Vanilla and Lemon Panna Cotta with Roasted Rhubarb

I remember my first panna cotta. It was in Riva in Barnes and I must have been about 20 something. I was determined to try and recreate it but try as I might, I could never get close. A few years later whilst working at The River Café, I learnt how to make their version, which was different, but just as superb. I always thought though that it was so delicious due to the quantity of Grappa in the recipe. But in this recipe, I have omitted the Grappa, mainly because I did not have any, and now realize that it is the combination of vanilla, lemon and cream which actually results in its complete amazingness. Delicious alongside roasted rhubarb but also wonderful with poached figs or just some fresh raspberries.

Vanilla and Lemon Panna Cotta with Roasted Rhubarb

Serves 4

70 ml milk

2 vanilla pods, scored and seeds removed or 1 tablespoon of vanilla bean paste

1 lemon, finely grated zest of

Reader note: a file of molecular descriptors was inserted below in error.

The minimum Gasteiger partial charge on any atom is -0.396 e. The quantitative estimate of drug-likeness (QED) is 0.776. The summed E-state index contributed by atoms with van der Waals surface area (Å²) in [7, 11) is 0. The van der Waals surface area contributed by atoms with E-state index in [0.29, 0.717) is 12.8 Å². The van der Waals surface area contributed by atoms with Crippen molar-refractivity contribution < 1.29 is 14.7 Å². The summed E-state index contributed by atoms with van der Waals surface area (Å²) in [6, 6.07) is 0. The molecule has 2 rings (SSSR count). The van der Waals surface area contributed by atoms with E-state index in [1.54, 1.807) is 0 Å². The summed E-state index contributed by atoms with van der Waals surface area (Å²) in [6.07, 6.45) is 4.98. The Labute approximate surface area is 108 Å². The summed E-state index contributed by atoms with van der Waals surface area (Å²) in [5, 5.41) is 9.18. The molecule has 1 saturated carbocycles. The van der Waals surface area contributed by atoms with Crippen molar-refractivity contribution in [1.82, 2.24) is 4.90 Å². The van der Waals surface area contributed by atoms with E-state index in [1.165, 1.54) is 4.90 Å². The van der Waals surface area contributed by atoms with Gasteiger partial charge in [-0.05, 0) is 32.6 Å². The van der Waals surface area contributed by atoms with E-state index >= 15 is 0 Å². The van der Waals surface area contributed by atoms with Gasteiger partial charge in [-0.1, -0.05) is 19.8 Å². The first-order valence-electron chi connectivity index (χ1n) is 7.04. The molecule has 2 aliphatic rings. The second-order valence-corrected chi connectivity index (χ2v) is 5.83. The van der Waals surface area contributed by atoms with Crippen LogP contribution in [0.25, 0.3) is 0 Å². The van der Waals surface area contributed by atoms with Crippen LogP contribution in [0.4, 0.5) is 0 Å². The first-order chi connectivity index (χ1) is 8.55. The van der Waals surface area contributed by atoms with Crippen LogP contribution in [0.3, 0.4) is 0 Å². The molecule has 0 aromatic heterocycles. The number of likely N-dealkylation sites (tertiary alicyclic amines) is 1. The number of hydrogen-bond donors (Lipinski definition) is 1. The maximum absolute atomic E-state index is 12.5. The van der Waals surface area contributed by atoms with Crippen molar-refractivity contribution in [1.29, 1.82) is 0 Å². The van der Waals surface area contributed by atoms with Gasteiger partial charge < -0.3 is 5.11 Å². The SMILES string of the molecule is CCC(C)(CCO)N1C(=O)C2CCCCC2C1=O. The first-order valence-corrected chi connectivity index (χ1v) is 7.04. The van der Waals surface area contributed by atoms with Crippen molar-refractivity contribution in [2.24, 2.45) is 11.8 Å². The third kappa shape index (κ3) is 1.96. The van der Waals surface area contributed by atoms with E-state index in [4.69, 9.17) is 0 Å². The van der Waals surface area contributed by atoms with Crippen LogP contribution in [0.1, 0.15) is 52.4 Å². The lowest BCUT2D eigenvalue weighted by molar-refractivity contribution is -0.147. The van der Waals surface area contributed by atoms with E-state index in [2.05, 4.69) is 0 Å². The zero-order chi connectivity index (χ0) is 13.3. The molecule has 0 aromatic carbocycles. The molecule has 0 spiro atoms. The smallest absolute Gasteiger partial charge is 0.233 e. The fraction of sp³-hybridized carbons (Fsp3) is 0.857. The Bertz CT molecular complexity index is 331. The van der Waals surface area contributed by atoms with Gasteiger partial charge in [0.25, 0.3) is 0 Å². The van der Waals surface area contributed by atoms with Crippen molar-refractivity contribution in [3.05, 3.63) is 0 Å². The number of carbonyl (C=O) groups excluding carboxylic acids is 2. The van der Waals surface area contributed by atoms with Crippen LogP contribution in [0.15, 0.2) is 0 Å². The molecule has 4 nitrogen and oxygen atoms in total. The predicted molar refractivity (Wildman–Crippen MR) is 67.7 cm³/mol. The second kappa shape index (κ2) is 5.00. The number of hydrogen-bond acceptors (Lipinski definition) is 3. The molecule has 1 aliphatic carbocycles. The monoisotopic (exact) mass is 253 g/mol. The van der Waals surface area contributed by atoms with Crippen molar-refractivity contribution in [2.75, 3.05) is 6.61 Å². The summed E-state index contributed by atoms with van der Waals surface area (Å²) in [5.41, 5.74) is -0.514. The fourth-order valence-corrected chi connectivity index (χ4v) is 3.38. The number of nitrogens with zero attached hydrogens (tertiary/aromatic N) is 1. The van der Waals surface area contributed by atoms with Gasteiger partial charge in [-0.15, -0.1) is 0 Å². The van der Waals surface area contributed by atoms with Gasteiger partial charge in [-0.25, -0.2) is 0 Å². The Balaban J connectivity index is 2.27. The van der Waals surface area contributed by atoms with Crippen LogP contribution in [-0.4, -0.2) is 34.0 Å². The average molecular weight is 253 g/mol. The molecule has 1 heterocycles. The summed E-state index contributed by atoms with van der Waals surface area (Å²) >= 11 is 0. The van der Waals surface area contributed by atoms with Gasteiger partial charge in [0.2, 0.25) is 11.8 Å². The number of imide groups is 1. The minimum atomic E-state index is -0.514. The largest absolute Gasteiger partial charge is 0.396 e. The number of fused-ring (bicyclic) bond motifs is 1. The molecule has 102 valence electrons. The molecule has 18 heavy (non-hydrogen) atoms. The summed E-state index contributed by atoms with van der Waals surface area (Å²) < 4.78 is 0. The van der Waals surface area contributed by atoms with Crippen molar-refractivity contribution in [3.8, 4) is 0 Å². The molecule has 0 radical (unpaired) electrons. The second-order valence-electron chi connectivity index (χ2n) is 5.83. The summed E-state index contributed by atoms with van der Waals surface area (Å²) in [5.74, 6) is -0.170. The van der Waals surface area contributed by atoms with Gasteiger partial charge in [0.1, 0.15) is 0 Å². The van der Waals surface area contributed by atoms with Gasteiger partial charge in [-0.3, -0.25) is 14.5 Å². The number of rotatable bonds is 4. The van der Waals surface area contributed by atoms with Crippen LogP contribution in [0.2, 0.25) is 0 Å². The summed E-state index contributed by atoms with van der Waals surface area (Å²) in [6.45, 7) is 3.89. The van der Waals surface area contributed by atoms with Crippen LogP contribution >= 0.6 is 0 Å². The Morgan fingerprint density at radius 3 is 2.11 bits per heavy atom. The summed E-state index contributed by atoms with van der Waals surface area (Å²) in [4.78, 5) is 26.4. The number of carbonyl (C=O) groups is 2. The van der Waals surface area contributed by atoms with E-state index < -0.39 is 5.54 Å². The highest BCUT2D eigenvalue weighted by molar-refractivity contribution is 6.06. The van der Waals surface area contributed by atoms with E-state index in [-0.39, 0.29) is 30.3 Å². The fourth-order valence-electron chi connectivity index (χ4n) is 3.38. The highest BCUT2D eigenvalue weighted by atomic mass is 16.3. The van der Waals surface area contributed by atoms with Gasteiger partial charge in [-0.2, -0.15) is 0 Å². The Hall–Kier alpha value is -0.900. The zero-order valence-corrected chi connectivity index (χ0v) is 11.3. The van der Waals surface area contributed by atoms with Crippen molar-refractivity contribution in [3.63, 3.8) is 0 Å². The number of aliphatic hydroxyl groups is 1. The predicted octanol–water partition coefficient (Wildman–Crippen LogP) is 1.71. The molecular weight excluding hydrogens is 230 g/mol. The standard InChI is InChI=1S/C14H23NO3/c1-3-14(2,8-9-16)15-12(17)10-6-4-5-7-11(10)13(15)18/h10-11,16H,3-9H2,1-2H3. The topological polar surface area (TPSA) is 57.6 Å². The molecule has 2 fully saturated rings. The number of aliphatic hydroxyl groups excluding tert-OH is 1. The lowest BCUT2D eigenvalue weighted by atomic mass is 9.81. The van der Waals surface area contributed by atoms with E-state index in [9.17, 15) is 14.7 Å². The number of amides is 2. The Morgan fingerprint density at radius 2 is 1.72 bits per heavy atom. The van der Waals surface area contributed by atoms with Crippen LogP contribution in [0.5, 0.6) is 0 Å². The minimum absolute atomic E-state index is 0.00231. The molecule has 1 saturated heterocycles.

375 ml double cream

1½ leaves beef gelatine, soaked in cold water

70 g icing sugar

250g rhubarb

65g golden caster sugar

Put the milk, vanilla pods, vanilla seeds, lemon zest and half the cream into a small pan and slowly simmer for 10 minutes or until reduced by a third. Remove from the heat and stir in the soaked gelatine leaves until dissolved. Stain through a sieve and then allow to cool a little, then place in the fridge, stirring occasionally until the mixture coats the back of a spoon.

Whip together the icing sugar with the remaining cream. Mix the two cream mixture together. Divide into four serving moulds. Cover and chill for at least an hour.

Heat oven to 200C/fan 180C/gas 6. Rinse the rhubarb and shake off the excess water. Trim the ends and cut the rhubarb into little finger-sized pieces. Put the rhubarb in a shallow dish or baking sheet with sides, tip the sugar over, toss together, then shuffle the rhubarb so it’s in a single layer.

Cover with foil and roast for 15 mins. Remove the foil. The sugar should have dissolved, so give everything a little shake and roast for another 5 mins or until tender and the juices are syrupy. Test with a sharp knife; the rhubarb should feel tender, not mushy, and still have kept its shape.

To serve, sometimes I’ll dip the mould or cup into some simmering water to loosen the pannacotta a little, then turn it out on to a plate next to some rhubarb with its juice Or you can just put the rhubarb on top of your cups or glasses of pannacotta and serve from there.

Blackcurrant Ripple Parfait